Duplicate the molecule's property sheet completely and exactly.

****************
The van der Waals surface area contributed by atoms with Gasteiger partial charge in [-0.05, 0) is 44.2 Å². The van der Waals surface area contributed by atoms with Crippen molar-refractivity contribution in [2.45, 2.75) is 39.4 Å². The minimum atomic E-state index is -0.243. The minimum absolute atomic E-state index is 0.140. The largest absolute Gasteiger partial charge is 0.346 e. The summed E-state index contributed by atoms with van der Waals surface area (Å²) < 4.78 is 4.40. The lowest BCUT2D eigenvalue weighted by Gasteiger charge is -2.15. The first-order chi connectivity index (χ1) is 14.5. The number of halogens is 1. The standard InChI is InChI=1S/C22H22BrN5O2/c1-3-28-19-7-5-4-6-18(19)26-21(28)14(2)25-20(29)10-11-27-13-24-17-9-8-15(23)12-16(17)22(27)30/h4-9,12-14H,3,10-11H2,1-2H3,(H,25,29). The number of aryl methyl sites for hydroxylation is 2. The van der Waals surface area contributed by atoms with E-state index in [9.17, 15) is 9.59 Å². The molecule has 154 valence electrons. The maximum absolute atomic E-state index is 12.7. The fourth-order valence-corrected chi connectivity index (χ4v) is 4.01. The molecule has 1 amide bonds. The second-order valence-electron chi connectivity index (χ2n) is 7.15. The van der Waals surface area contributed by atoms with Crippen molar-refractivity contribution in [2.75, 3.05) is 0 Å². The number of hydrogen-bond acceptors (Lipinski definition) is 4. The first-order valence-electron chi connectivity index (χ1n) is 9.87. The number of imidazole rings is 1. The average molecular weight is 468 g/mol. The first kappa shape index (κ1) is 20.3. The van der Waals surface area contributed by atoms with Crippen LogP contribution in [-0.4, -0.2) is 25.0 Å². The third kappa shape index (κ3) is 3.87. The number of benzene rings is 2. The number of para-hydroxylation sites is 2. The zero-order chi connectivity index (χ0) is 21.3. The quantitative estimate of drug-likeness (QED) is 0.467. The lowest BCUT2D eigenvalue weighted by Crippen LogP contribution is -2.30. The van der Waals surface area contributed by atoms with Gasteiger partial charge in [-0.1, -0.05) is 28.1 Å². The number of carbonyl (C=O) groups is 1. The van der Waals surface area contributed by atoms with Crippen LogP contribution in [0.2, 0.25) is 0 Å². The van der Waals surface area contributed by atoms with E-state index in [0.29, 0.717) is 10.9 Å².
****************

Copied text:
The van der Waals surface area contributed by atoms with Gasteiger partial charge in [-0.05, 0) is 44.2 Å². The van der Waals surface area contributed by atoms with Crippen molar-refractivity contribution in [2.45, 2.75) is 39.4 Å². The minimum atomic E-state index is -0.243. The minimum absolute atomic E-state index is 0.140. The largest absolute Gasteiger partial charge is 0.346 e. The summed E-state index contributed by atoms with van der Waals surface area (Å²) < 4.78 is 4.40. The lowest BCUT2D eigenvalue weighted by Gasteiger charge is -2.15. The first-order chi connectivity index (χ1) is 14.5. The number of halogens is 1. The standard InChI is InChI=1S/C22H22BrN5O2/c1-3-28-19-7-5-4-6-18(19)26-21(28)14(2)25-20(29)10-11-27-13-24-17-9-8-15(23)12-16(17)22(27)30/h4-9,12-14H,3,10-11H2,1-2H3,(H,25,29). The number of aryl methyl sites for hydroxylation is 2. The van der Waals surface area contributed by atoms with E-state index in [9.17, 15) is 9.59 Å². The molecule has 154 valence electrons. The maximum absolute atomic E-state index is 12.7. The fourth-order valence-corrected chi connectivity index (χ4v) is 4.01. The molecule has 1 amide bonds. The second-order valence-electron chi connectivity index (χ2n) is 7.15. The van der Waals surface area contributed by atoms with Crippen molar-refractivity contribution in [2.75, 3.05) is 0 Å². The number of hydrogen-bond acceptors (Lipinski definition) is 4. The first-order valence-electron chi connectivity index (χ1n) is 9.87. The number of imidazole rings is 1. The average molecular weight is 468 g/mol. The first kappa shape index (κ1) is 20.3. The van der Waals surface area contributed by atoms with Crippen LogP contribution in [-0.4, -0.2) is 25.0 Å². The third kappa shape index (κ3) is 3.87. The number of benzene rings is 2. The number of para-hydroxylation sites is 2. The zero-order chi connectivity index (χ0) is 21.3. The quantitative estimate of drug-likeness (QED) is 0.467. The lowest BCUT2D eigenvalue weighted by Crippen LogP contribution is -2.30. The van der Waals surface area contributed by atoms with Gasteiger partial charge in [-0.1, -0.05) is 28.1 Å². The number of carbonyl (C=O) groups is 1. The van der Waals surface area contributed by atoms with Crippen LogP contribution in [0.2, 0.25) is 0 Å². The van der Waals surface area contributed by atoms with E-state index in [0.29, 0.717) is 10.9 Å².